Within the last few days, I was able to clean up and repaint a timing cover, a crankcase beehive breather (the one for the driver's side of a Y block, water pump pulley, timing pointer, original oil filter canister, and a few other odds and ends. My son has been helping me clean out the garage as well - just to re-organize and maintain the ability to find tools and parts as needed. This coming week I do plan to put together 3 or 4 rocker arm assemblies. I have quite a few OEM 1.43 rocker arms and then I do have one nice set of 1.54 from a 1957 312 Y block. Also, I acquired an NOS set of Barker Hi-Lift rocker arms made in the 50s. We can document all of that later and let you know what will be available for sale soon.
This Coronavirus situation has many, many people uptight, fearful, and depressed. None of us really know where all of this will land the healthcare industry, the economy, or maybe even the very lives of those we love. A church ministry partner of ours came down with the COVID-19 and was in serious condition for several days in the hospital but has since recovered and is now resting at home. Others who contract the virus may not have the same results. I hope that you take inventory of the things that really matter in life. What of your relationships? What of your loved ones? What of your standing before God? Psalm 119:153 declares, "Consider my affliction and deliver me: for I do not forget thy law." My prayer would be that every reader of this article be prepared for the after-life. This is something for which only God can make you ready. Would you visit my page on this site entitled "Remember" and let me know your thoughts? As much as I enjoy passing on the knowledge of Y Block Fords to the next generation, there is no greater work I have, nor effort I must make, than to give the gospel of the Lord Jesus Christ.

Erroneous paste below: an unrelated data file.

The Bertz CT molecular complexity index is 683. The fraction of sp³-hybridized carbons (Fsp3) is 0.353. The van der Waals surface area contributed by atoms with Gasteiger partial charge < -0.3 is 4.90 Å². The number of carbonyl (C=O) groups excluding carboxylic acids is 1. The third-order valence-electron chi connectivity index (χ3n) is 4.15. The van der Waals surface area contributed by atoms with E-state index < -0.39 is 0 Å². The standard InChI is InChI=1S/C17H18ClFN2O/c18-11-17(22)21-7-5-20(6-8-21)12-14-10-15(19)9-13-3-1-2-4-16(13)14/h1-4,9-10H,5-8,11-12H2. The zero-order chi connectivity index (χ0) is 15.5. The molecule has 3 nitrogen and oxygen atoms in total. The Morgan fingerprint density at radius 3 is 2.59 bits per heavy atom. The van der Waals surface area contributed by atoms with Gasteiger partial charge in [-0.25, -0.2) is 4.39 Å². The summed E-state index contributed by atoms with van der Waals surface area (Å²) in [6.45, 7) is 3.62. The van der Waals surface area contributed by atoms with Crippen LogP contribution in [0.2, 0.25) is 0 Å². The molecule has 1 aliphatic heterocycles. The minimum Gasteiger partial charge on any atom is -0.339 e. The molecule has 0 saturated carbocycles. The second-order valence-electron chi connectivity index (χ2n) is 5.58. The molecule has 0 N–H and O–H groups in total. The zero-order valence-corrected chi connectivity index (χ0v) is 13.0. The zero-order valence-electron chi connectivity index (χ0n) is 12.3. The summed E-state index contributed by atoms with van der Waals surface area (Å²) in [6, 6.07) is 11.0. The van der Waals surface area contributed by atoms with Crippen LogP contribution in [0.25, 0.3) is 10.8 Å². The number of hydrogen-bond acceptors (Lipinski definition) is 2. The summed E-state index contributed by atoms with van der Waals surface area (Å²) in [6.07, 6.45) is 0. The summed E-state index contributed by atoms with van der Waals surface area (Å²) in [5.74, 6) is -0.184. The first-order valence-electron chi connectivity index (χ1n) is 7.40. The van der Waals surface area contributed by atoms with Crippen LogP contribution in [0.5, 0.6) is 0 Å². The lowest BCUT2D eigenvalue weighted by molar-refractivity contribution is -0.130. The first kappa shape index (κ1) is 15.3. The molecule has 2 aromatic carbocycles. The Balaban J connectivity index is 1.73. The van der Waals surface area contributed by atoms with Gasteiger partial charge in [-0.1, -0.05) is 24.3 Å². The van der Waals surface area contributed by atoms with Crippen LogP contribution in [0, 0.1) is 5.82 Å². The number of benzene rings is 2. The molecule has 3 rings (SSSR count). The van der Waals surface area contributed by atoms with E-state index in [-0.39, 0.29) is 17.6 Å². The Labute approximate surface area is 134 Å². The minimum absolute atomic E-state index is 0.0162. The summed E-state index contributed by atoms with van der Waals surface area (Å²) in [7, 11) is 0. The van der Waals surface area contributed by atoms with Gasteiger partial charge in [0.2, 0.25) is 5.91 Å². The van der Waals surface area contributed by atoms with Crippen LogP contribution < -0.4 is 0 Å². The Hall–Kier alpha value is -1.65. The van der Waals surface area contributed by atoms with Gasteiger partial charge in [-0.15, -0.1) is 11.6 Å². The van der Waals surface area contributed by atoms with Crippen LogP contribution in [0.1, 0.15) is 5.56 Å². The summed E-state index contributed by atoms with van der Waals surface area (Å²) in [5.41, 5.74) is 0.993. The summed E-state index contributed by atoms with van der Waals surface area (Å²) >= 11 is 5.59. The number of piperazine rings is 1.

Keeping the FaYth,
The Hot Rod Reverend
aka Daniel Jessup